• Knowledge management staff keep records of methods, standards, and lessons learned in a project database.

  • Resources managers ensure that resources are suitable for project requirements, manage and balance scarce resources, forecast and assist in resource acquisition plans, and secure key resource assignments.

The PMO may also provide oversight and governance so that projects are aligned with organizational strategy and goals and that they are being executed effectively and efficiently. 

4 Types of jobs in a PMO

The PMO team normally works collaboratively, sharing information so that projects stay on track. Consider some of the different roles in the project management office:

1. PMO manager 

A PMO manager manages the entire PMO. They’re responsible for ensuring that the processes are followed and effective. PMO managers also oversee project managers so that they follow the correct procedures. They’ll often liaise with senior managers to ensure that they're updated with progress and that any project risks or issues are promptly addressed.

Average annual salary (US): $130,596  [2]

2. PMO analyst

As a PMO analyst, collect and analyze data to help the PMO manager and project managers make decisions about projects as a PMO analyst. Create reports and presentations to communicate their findings to project stakeholders.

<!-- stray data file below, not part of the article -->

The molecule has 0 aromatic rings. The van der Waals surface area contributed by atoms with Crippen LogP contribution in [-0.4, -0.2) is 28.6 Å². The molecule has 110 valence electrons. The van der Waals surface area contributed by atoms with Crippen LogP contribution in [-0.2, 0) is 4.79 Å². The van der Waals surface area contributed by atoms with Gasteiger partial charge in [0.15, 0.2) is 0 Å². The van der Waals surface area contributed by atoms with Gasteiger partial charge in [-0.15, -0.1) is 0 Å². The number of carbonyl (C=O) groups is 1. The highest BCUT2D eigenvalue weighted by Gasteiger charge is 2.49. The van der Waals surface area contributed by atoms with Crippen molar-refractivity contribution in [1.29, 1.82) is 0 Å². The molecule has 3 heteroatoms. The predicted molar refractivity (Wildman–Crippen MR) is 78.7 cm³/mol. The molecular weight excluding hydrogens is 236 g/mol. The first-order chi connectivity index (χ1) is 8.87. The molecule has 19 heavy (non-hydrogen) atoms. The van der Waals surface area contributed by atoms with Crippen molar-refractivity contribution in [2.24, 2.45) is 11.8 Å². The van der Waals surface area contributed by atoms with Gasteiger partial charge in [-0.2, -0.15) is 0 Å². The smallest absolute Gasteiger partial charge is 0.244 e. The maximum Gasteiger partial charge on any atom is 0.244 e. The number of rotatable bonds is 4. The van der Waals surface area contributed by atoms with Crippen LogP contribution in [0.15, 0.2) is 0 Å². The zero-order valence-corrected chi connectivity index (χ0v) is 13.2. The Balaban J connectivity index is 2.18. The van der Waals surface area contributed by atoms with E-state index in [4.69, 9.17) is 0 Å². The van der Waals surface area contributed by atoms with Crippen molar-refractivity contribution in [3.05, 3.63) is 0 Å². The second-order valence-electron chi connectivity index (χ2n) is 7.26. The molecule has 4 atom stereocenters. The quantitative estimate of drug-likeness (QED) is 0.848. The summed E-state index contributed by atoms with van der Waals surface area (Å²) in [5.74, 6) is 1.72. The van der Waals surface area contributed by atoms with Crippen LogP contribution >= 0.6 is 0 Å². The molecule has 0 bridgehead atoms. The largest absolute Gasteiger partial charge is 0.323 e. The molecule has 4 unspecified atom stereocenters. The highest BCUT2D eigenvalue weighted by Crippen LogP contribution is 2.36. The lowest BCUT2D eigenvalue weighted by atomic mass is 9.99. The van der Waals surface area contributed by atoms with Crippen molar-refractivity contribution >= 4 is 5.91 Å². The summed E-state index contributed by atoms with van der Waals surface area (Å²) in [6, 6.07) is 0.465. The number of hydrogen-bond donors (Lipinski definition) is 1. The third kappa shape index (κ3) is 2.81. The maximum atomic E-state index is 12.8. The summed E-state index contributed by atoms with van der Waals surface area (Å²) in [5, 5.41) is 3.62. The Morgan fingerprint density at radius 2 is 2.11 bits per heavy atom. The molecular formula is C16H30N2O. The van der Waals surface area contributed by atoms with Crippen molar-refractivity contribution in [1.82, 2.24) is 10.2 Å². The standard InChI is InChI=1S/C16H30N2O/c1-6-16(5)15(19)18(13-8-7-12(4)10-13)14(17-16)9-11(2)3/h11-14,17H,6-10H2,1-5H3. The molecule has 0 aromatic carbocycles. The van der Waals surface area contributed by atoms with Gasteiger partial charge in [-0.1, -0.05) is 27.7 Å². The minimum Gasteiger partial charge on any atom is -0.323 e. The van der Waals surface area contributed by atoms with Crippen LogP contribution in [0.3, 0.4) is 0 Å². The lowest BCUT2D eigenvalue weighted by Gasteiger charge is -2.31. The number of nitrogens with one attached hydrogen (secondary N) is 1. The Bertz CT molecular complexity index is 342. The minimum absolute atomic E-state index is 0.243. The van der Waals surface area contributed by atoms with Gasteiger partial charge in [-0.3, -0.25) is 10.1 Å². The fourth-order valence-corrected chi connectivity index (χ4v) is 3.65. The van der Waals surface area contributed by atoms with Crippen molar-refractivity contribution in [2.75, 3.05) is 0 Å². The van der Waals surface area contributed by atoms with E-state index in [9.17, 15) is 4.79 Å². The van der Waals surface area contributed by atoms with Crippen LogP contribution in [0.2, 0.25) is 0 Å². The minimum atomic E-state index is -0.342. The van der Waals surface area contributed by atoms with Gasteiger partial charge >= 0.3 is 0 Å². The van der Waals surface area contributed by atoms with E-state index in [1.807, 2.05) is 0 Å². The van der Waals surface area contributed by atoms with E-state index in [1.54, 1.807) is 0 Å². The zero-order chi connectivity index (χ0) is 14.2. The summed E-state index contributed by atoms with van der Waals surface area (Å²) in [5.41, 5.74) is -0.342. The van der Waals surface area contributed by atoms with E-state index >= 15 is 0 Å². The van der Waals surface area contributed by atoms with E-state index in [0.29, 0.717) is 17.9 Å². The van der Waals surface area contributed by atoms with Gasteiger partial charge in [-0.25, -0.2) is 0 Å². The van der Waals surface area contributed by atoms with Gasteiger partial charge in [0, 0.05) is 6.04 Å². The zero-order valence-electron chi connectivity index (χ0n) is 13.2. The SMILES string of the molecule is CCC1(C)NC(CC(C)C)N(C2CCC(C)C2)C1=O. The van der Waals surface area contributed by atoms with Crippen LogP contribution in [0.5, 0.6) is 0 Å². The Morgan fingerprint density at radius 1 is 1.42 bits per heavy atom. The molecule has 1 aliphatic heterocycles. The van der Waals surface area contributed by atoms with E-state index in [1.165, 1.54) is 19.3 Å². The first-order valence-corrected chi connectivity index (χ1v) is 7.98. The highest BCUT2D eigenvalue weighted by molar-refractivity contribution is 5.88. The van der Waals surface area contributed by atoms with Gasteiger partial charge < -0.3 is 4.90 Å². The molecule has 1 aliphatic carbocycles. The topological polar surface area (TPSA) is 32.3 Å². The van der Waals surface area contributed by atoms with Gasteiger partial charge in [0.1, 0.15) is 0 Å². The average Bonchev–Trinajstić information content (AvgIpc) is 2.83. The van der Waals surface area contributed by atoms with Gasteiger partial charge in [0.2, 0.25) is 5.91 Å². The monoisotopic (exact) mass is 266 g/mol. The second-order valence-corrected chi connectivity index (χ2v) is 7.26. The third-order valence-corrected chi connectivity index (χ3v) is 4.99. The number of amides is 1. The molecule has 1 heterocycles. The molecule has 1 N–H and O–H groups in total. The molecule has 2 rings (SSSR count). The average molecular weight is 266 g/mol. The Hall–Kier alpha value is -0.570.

Average annual salary (US): $93,104 [3]

3. PMO process specialist

A PMO specialist is responsible for providing expert knowledge and advice to the PMO manager on all aspects of project management. PMO specialists are responsible for the implementation and coordination of PMO processes. This role works closely with the PMO manager to ensure that the processes are followed and effective. PMO specialists may also be involved in training and mentoring other members of the PMO team.

Average annual salary (US):$96,494 [4]

4. PMO coordinator 

The PMO coordinator is responsible for supporting the PMO manager in all aspects of the PMO. This includes maintaining project documentation, coordinating meetings and events, and communicating with project stakeholders. They work closely with the PMO manager to promptly complete all activities.

Average annual salary (US): $86,302 [5]

Reasons to consider working in a PMO

PMO roles can give you a foundation for career progression into strategic roles and project leadership. You can develop competencies, gain exposure, build your reputation, and contribute to the success of diverse projects. This can be a fulfilling career move, an advancement to work in project management, or may enhance your career prospects in various ways.

Develop your project management skills.